‘Citizens United’ meets the carpool lane
This Californian might have come across one of the most brilliant, absurd and wonky ways to try to get out of a traffic ticket– by extending Citizens United to his morning commute.
Spoiler alert: He wasn’t successful (shocker, I know).
From a write up earlier this week in the San Francisco Chronicle:
Jonathan Frieman, a 56-year-old San Rafael resident and self-described social entrepreneur, failed to convince a Marin County Superior Court jurist Monday after he argued that he was not alone when a California Highway Patrol officer pulled him over in October while driving in the carpool lane.
Instead, Frieman admitted that he had reached onto the passenger’s seat and handed the officer papers of incorporation connected to his family’s charity foundation.
By Frieman’s estimation, if corporations are indeed persons as was first established in the 1886 Supreme Court case Santa Clara County vs. Southern Pacific Railroad Co., and he offered evidence that a corporation was traveling inside his vehicle – riding shotgun, of course – then two people were in his car.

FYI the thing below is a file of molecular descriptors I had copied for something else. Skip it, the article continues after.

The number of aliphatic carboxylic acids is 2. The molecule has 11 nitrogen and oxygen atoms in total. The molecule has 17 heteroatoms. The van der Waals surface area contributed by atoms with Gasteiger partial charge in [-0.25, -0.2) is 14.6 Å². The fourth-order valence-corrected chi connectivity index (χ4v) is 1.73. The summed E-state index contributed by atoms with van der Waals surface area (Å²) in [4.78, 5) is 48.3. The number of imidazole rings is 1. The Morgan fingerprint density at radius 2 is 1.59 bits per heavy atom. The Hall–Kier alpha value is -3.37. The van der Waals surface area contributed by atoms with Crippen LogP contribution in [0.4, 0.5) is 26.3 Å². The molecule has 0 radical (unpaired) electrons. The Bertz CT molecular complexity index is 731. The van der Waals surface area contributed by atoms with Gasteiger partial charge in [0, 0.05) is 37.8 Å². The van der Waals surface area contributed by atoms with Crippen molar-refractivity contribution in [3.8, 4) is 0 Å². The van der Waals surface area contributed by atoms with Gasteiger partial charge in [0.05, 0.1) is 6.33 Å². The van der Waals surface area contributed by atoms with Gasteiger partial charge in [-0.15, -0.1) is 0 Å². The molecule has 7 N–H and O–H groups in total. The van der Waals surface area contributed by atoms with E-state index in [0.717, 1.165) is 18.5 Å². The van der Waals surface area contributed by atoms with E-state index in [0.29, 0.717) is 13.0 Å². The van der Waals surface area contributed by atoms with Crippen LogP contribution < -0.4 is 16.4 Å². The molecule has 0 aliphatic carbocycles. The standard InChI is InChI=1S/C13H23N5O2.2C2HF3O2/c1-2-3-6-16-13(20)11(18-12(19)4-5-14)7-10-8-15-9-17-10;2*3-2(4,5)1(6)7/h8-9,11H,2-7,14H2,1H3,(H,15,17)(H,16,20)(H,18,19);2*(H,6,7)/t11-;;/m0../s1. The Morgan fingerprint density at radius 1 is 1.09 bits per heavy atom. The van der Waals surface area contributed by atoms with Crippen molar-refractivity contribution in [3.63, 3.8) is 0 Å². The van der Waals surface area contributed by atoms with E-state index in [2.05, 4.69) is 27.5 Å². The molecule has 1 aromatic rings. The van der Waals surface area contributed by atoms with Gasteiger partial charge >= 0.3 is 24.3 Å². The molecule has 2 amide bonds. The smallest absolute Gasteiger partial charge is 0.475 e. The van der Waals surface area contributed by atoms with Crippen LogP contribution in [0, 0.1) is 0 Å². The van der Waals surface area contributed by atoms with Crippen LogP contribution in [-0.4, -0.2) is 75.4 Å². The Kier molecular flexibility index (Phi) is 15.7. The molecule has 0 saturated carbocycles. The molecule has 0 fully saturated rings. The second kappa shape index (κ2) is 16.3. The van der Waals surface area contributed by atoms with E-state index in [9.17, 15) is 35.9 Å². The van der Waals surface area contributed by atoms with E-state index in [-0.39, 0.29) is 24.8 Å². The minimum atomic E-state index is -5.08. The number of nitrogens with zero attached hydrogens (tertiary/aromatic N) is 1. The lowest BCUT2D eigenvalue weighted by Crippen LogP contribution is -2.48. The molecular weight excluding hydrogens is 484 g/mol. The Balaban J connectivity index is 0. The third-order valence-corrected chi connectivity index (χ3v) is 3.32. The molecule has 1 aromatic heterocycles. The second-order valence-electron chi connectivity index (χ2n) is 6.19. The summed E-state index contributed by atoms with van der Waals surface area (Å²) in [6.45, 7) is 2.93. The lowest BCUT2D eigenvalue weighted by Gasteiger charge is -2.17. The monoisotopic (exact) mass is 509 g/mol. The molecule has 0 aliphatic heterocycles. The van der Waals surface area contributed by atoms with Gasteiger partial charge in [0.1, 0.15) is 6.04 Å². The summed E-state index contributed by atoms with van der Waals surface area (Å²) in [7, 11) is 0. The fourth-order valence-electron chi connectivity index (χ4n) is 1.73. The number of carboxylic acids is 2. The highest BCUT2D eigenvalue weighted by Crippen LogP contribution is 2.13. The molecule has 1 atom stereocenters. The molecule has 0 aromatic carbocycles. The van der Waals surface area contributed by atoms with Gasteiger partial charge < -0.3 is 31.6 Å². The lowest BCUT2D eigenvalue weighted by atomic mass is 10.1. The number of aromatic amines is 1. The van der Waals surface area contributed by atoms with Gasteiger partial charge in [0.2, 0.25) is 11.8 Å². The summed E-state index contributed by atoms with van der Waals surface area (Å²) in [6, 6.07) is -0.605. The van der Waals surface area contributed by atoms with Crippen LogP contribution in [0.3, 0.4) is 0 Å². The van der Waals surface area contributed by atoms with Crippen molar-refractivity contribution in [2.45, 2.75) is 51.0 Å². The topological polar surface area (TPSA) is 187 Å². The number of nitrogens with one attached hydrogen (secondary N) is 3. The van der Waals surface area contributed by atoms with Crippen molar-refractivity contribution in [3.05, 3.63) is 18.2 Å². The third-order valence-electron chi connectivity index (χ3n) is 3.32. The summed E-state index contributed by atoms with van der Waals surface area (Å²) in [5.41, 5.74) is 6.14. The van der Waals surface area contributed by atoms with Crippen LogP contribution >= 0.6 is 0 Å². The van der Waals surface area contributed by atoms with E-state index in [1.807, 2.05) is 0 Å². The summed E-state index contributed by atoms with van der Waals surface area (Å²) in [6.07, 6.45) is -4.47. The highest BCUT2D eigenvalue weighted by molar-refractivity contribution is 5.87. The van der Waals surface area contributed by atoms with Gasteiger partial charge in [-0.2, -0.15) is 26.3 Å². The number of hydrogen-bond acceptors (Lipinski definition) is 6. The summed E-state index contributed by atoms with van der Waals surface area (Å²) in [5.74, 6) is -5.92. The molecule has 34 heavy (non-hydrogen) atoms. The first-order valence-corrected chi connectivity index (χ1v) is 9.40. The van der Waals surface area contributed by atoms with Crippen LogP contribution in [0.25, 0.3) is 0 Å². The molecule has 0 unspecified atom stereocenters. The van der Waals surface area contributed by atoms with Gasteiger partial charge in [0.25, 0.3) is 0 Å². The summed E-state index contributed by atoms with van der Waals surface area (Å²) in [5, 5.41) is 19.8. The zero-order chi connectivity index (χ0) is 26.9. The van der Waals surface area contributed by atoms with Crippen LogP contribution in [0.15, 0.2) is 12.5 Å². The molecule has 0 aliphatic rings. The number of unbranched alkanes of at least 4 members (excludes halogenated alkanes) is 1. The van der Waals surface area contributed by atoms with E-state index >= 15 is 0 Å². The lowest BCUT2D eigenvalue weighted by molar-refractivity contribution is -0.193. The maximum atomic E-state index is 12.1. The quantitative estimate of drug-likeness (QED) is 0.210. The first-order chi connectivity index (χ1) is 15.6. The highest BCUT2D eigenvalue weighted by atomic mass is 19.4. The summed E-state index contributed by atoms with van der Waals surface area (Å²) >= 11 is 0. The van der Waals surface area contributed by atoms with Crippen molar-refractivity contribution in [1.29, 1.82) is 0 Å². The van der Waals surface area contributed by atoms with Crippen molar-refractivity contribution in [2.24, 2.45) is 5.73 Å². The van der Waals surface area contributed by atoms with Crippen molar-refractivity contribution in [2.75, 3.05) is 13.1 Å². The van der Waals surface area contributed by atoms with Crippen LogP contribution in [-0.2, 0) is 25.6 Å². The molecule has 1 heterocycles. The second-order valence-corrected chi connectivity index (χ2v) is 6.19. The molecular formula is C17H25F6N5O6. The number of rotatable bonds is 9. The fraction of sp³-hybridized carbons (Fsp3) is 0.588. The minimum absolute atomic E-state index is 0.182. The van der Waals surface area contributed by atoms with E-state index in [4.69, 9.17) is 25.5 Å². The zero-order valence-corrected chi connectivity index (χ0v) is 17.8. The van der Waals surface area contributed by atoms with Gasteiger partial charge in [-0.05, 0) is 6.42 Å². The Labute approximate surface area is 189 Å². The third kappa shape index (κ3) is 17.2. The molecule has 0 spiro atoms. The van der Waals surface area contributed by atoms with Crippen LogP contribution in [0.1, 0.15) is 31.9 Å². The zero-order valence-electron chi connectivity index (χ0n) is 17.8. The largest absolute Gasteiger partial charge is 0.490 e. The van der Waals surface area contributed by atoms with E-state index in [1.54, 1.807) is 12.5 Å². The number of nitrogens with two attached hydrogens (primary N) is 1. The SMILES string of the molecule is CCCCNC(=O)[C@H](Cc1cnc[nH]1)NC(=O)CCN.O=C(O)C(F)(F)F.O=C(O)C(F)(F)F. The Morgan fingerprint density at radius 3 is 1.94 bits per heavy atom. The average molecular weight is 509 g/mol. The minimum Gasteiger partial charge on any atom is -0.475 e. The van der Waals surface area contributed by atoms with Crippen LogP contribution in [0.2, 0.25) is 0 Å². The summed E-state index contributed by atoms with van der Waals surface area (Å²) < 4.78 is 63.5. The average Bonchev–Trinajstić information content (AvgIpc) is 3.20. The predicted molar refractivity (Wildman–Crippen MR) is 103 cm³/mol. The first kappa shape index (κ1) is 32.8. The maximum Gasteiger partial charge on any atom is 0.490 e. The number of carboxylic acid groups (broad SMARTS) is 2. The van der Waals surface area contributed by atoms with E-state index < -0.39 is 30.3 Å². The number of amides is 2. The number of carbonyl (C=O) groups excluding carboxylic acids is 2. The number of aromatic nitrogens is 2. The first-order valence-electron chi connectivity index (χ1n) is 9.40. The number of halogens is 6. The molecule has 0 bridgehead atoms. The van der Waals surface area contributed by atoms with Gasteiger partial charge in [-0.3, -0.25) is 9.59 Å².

“The question of personhood is a very poignant one,” Frieman said before he entered the courtroom. “This is designed to bring a very strong point to bear upon the legal system. Corporations have grown into large, huge, fictional entities. Now I am taking their power and using it in order to drive in the carpool.”
If corporations can essentially give unrestricted amounts of cash to political campaigns, why can’t they tag along in a carpool lane?
And check this out — Frieman said he’s been driving in the carpool with corporation papers for a decade waiting to make this point, although safety wasn’t on his mind.
Again, from the San Fran article:
He noted, though, he had not buckled in the corporation papers.
“Would you buckle up your imaginary friend?” he asked. “That’s what corporations are – they’re not real, but they’ve been getting all this power.”